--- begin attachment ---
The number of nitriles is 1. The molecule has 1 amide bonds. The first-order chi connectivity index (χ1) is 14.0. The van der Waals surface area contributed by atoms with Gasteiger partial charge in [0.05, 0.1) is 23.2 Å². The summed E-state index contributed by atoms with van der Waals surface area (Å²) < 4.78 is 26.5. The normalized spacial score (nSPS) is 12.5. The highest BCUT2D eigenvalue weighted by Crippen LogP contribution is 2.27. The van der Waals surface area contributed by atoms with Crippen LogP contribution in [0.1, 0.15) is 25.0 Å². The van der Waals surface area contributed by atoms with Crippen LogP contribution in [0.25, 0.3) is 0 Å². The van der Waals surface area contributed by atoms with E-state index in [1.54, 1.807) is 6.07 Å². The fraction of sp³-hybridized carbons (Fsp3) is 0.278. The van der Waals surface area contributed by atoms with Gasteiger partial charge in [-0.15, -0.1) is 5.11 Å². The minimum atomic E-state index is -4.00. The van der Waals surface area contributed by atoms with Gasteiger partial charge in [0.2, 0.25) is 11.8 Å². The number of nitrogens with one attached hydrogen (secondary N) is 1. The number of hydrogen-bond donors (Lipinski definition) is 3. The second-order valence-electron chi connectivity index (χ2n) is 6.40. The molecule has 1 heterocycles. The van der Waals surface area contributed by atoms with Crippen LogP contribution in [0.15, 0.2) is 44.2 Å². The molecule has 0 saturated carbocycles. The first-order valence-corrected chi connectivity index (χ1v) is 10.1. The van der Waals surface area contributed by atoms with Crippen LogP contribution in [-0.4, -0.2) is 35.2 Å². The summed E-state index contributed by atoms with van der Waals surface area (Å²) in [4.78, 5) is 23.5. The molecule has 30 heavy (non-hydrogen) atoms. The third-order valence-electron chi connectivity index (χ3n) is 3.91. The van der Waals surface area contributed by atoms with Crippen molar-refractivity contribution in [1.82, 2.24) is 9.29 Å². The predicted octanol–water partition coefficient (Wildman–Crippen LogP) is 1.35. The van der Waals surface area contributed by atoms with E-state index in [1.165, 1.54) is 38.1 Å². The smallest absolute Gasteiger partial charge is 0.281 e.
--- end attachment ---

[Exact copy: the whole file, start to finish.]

The number of nitriles is 1. The molecule has 1 amide bonds. The first-order chi connectivity index (χ1) is 14.0. The van der Waals surface area contributed by atoms with Gasteiger partial charge in [0.05, 0.1) is 23.2 Å². The summed E-state index contributed by atoms with van der Waals surface area (Å²) < 4.78 is 26.5. The normalized spacial score (nSPS) is 12.5. The highest BCUT2D eigenvalue weighted by Crippen LogP contribution is 2.27. The van der Waals surface area contributed by atoms with Crippen LogP contribution in [0.1, 0.15) is 25.0 Å². The van der Waals surface area contributed by atoms with Crippen LogP contribution in [0.25, 0.3) is 0 Å². The van der Waals surface area contributed by atoms with E-state index in [1.54, 1.807) is 6.07 Å². The fraction of sp³-hybridized carbons (Fsp3) is 0.278. The van der Waals surface area contributed by atoms with Gasteiger partial charge in [-0.15, -0.1) is 5.11 Å². The minimum atomic E-state index is -4.00. The van der Waals surface area contributed by atoms with Gasteiger partial charge in [0.2, 0.25) is 11.8 Å². The number of nitrogens with one attached hydrogen (secondary N) is 1. The number of hydrogen-bond donors (Lipinski definition) is 3. The second-order valence-electron chi connectivity index (χ2n) is 6.40. The molecule has 1 heterocycles. The van der Waals surface area contributed by atoms with Crippen LogP contribution in [0.15, 0.2) is 44.2 Å². The molecule has 0 saturated carbocycles. The first-order valence-corrected chi connectivity index (χ1v) is 10.1. The van der Waals surface area contributed by atoms with Crippen LogP contribution in [-0.4, -0.2) is 35.2 Å². The summed E-state index contributed by atoms with van der Waals surface area (Å²) in [4.78, 5) is 23.5. The molecule has 30 heavy (non-hydrogen) atoms. The third-order valence-electron chi connectivity index (χ3n) is 3.91. The van der Waals surface area contributed by atoms with Crippen molar-refractivity contribution in [1.82, 2.24) is 9.29 Å². The predicted octanol–water partition coefficient (Wildman–Crippen LogP) is 1.35. The van der Waals surface area contributed by atoms with E-state index in [1.165, 1.54) is 38.1 Å². The smallest absolute Gasteiger partial charge is 0.281 e.